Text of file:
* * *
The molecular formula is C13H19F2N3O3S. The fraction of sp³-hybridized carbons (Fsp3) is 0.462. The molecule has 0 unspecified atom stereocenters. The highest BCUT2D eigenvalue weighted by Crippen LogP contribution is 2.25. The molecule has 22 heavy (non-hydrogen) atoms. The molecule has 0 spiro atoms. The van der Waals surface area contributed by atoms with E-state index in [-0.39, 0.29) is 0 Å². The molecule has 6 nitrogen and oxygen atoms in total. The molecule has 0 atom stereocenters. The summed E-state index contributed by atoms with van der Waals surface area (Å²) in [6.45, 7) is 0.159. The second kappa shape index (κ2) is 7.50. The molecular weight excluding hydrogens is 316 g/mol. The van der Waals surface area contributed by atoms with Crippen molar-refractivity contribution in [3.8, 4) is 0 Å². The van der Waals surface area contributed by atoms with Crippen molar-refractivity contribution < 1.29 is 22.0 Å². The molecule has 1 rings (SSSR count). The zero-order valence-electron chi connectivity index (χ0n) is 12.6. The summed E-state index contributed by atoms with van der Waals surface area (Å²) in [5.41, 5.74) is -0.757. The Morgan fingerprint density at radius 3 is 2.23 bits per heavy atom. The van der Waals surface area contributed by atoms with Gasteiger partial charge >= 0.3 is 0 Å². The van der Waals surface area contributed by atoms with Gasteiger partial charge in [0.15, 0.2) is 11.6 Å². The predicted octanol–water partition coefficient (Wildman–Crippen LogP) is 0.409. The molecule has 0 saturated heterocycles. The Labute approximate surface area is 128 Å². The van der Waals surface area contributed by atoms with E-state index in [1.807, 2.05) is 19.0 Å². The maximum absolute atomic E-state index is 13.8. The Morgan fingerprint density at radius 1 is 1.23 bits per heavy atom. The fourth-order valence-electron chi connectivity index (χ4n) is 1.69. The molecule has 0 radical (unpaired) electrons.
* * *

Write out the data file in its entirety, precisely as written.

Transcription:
The molecular formula is C13H19F2N3O3S. The fraction of sp³-hybridized carbons (Fsp3) is 0.462. The molecule has 0 unspecified atom stereocenters. The highest BCUT2D eigenvalue weighted by Crippen LogP contribution is 2.25. The molecule has 22 heavy (non-hydrogen) atoms. The molecule has 0 spiro atoms. The van der Waals surface area contributed by atoms with E-state index in [-0.39, 0.29) is 0 Å². The molecule has 6 nitrogen and oxygen atoms in total. The molecule has 0 atom stereocenters. The summed E-state index contributed by atoms with van der Waals surface area (Å²) in [6.45, 7) is 0.159. The second kappa shape index (κ2) is 7.50. The molecular weight excluding hydrogens is 316 g/mol. The van der Waals surface area contributed by atoms with Crippen molar-refractivity contribution in [3.8, 4) is 0 Å². The van der Waals surface area contributed by atoms with Crippen molar-refractivity contribution < 1.29 is 22.0 Å². The molecule has 1 rings (SSSR count). The zero-order valence-electron chi connectivity index (χ0n) is 12.6. The summed E-state index contributed by atoms with van der Waals surface area (Å²) in [5.41, 5.74) is -0.757. The Morgan fingerprint density at radius 3 is 2.23 bits per heavy atom. The van der Waals surface area contributed by atoms with Gasteiger partial charge >= 0.3 is 0 Å². The van der Waals surface area contributed by atoms with Gasteiger partial charge in [0.15, 0.2) is 11.6 Å². The predicted octanol–water partition coefficient (Wildman–Crippen LogP) is 0.409. The molecule has 0 saturated heterocycles. The Labute approximate surface area is 128 Å². The van der Waals surface area contributed by atoms with E-state index in [1.807, 2.05) is 19.0 Å². The maximum absolute atomic E-state index is 13.8. The Morgan fingerprint density at radius 1 is 1.23 bits per heavy atom. The fourth-order valence-electron chi connectivity index (χ4n) is 1.69. The molecule has 0 radical (unpaired) electrons.